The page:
Bank of America Corp., and a debt collector it hired to go after deceased customers’ debts, violated state law by repeatedly calling a Florida woman about paying the credit-card bill of her late husband, according to a ruling by a Florida state court judge last month. Judge Keith R. Kyle in Lee County, Fla., found that collection attempts by West Asset Management, an Omaha, Neb., firm, working on behalf of Bank of America, rose to the level of harassment. The ruling clears the way for the Plaintiff to get punitive damages from the collector, a unit of West Corp., and Bank of America. A civil jury will determine the size of the award next year.
The ruling comes in a lawsuit filed by Linda Long, a 68-year-old retired office worker, alleging that the debt-collection firm harassed her by calling as many as ten times a day about $16,651.52 that her husband Millard had accumulated on a Bank of America credit card before his death from colon cancer in March 2010. William Howard, Mrs. Long’s lawyer, called the judge’s ruling a “stunning victory for Mrs. Long and other widows and family members.”
The case could set a precedent across the U.S. and discourage lenders from using collectors to get money from surviving relatives on debts left behind by the deceased, according to other state-court judges. Bank of America and other major U.S. lenders hand over accounts of the deceased to firms specializing in death-debt collection. The collection firms then zero in on family members who they think might agree to pay some of what the dead person owed even though they have no legal obligation to do so.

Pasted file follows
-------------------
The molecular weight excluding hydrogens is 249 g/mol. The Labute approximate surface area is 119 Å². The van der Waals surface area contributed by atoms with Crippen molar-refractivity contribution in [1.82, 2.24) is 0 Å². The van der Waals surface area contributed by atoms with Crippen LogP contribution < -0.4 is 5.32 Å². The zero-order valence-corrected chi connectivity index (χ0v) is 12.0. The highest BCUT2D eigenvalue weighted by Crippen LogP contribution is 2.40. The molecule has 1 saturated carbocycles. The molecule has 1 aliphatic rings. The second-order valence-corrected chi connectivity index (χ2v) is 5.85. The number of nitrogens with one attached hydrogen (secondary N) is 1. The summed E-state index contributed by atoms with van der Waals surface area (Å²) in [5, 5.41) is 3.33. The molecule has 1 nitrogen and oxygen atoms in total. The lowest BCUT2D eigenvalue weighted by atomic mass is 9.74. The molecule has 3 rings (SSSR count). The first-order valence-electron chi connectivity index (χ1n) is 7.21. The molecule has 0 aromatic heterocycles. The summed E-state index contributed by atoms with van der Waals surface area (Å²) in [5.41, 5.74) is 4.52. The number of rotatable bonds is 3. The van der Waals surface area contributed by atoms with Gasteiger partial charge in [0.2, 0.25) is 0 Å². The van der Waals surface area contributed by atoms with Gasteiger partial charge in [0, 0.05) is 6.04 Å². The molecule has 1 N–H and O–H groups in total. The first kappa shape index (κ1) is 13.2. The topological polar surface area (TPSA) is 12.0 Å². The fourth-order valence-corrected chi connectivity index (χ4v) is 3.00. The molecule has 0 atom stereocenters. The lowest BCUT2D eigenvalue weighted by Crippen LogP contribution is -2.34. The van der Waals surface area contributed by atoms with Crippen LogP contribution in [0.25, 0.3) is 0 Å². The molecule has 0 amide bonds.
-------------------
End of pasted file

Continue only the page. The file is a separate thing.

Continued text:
In a 2010 investigation of the industry, the Federal Trade Commission found that some death-debt collectors flout federal and state laws by duping relatives into thinking that they have to pay the debts of the deceased. Surviving family members typically have no legal obligation to pay unless they co-signed a loan. This case illustrates the unethical and illegal methods that banks will employ to recover unpaid loans – loans that banks made willingly and with the knowledge that the debtors may never repay the loans for any number of legitimate reasons. If you need more information on this subject, contact Clay Barnett, a lawyer in our firm, at 800-898-2034 or by email at Clay.Barnett@beasleyallen.com.
Source: Wall Street Journal
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